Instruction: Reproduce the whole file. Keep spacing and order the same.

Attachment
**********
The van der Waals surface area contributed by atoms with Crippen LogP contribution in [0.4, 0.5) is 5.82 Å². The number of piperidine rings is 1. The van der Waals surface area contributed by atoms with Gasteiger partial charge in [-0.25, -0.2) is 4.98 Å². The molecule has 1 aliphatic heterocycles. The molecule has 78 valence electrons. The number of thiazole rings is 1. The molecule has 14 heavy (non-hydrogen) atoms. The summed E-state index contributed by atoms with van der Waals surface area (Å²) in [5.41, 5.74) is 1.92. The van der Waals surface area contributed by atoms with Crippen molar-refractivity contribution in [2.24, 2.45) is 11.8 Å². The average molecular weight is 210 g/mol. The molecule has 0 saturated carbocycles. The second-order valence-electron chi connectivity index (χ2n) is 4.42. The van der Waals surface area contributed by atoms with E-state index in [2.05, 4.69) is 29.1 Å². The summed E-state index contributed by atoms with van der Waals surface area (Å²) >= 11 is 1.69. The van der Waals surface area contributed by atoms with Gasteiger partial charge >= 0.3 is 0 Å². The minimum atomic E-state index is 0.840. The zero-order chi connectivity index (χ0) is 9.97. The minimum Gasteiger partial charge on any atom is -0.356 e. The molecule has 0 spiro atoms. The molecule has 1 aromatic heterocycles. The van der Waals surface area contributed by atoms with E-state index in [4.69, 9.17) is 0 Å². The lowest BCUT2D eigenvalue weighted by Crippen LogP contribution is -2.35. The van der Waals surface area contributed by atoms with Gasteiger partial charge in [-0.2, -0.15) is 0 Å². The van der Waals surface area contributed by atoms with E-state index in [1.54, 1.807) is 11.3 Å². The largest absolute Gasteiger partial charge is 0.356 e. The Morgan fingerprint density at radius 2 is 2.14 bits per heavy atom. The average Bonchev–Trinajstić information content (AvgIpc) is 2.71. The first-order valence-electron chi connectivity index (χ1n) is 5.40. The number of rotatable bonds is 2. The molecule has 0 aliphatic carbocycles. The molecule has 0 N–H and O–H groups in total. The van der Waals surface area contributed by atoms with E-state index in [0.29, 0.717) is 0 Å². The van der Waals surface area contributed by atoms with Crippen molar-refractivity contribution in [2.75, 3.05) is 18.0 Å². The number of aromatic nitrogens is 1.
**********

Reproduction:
The van der Waals surface area contributed by atoms with Crippen LogP contribution in [0.4, 0.5) is 5.82 Å². The number of piperidine rings is 1. The van der Waals surface area contributed by atoms with Gasteiger partial charge in [-0.25, -0.2) is 4.98 Å². The molecule has 1 aliphatic heterocycles. The molecule has 78 valence electrons. The number of thiazole rings is 1. The molecule has 14 heavy (non-hydrogen) atoms. The summed E-state index contributed by atoms with van der Waals surface area (Å²) in [5.41, 5.74) is 1.92. The van der Waals surface area contributed by atoms with Crippen molar-refractivity contribution in [2.24, 2.45) is 11.8 Å². The average molecular weight is 210 g/mol. The molecule has 0 saturated carbocycles. The second-order valence-electron chi connectivity index (χ2n) is 4.42. The van der Waals surface area contributed by atoms with E-state index in [2.05, 4.69) is 29.1 Å². The summed E-state index contributed by atoms with van der Waals surface area (Å²) >= 11 is 1.69. The van der Waals surface area contributed by atoms with Gasteiger partial charge >= 0.3 is 0 Å². The minimum atomic E-state index is 0.840. The zero-order chi connectivity index (χ0) is 9.97. The minimum Gasteiger partial charge on any atom is -0.356 e. The molecule has 0 spiro atoms. The molecule has 1 aromatic heterocycles. The van der Waals surface area contributed by atoms with E-state index in [4.69, 9.17) is 0 Å². The lowest BCUT2D eigenvalue weighted by Crippen LogP contribution is -2.35. The van der Waals surface area contributed by atoms with Gasteiger partial charge in [-0.2, -0.15) is 0 Å². The van der Waals surface area contributed by atoms with E-state index in [1.54, 1.807) is 11.3 Å². The largest absolute Gasteiger partial charge is 0.356 e. The Morgan fingerprint density at radius 2 is 2.14 bits per heavy atom. The average Bonchev–Trinajstić information content (AvgIpc) is 2.71. The first-order valence-electron chi connectivity index (χ1n) is 5.40. The number of rotatable bonds is 2. The molecule has 0 aliphatic carbocycles. The molecule has 0 N–H and O–H groups in total. The van der Waals surface area contributed by atoms with E-state index in [0.29, 0.717) is 0 Å². The van der Waals surface area contributed by atoms with Crippen molar-refractivity contribution in [2.75, 3.05) is 18.0 Å². The number of aromatic nitrogens is 1.